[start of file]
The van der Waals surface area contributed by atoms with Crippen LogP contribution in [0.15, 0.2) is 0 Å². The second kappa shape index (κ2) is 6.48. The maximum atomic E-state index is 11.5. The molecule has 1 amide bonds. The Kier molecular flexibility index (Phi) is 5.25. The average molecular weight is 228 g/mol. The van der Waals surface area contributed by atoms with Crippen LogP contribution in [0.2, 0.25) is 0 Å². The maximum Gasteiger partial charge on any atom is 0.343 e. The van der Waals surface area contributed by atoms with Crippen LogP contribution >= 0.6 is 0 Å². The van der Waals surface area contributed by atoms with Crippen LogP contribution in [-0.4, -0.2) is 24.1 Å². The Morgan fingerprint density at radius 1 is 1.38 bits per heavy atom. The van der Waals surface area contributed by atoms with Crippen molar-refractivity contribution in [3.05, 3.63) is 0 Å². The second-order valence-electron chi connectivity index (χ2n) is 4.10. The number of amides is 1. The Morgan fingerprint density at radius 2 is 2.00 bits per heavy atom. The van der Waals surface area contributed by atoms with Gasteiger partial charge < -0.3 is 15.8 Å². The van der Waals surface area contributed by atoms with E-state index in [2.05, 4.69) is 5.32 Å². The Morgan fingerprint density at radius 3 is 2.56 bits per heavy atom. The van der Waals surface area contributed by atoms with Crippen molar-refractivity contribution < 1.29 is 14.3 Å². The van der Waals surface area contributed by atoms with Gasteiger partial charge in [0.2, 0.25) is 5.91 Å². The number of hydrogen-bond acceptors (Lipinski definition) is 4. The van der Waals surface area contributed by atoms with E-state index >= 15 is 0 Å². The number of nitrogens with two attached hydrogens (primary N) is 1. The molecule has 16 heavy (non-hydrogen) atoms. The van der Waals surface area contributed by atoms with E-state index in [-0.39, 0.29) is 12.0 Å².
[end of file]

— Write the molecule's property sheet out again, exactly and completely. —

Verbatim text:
The van der Waals surface area contributed by atoms with Crippen LogP contribution in [0.15, 0.2) is 0 Å². The second kappa shape index (κ2) is 6.48. The maximum atomic E-state index is 11.5. The molecule has 1 amide bonds. The Kier molecular flexibility index (Phi) is 5.25. The average molecular weight is 228 g/mol. The van der Waals surface area contributed by atoms with Crippen LogP contribution in [0.2, 0.25) is 0 Å². The maximum Gasteiger partial charge on any atom is 0.343 e. The van der Waals surface area contributed by atoms with Crippen LogP contribution >= 0.6 is 0 Å². The van der Waals surface area contributed by atoms with Crippen LogP contribution in [-0.4, -0.2) is 24.1 Å². The Morgan fingerprint density at radius 1 is 1.38 bits per heavy atom. The van der Waals surface area contributed by atoms with Crippen molar-refractivity contribution in [3.05, 3.63) is 0 Å². The second-order valence-electron chi connectivity index (χ2n) is 4.10. The number of amides is 1. The Morgan fingerprint density at radius 2 is 2.00 bits per heavy atom. The van der Waals surface area contributed by atoms with Gasteiger partial charge < -0.3 is 15.8 Å². The van der Waals surface area contributed by atoms with E-state index in [2.05, 4.69) is 5.32 Å². The Morgan fingerprint density at radius 3 is 2.56 bits per heavy atom. The van der Waals surface area contributed by atoms with Crippen molar-refractivity contribution < 1.29 is 14.3 Å². The van der Waals surface area contributed by atoms with Gasteiger partial charge in [0.2, 0.25) is 5.91 Å². The number of hydrogen-bond acceptors (Lipinski definition) is 4. The van der Waals surface area contributed by atoms with E-state index >= 15 is 0 Å². The number of nitrogens with two attached hydrogens (primary N) is 1. The molecule has 16 heavy (non-hydrogen) atoms. The van der Waals surface area contributed by atoms with E-state index in [-0.39, 0.29) is 12.0 Å².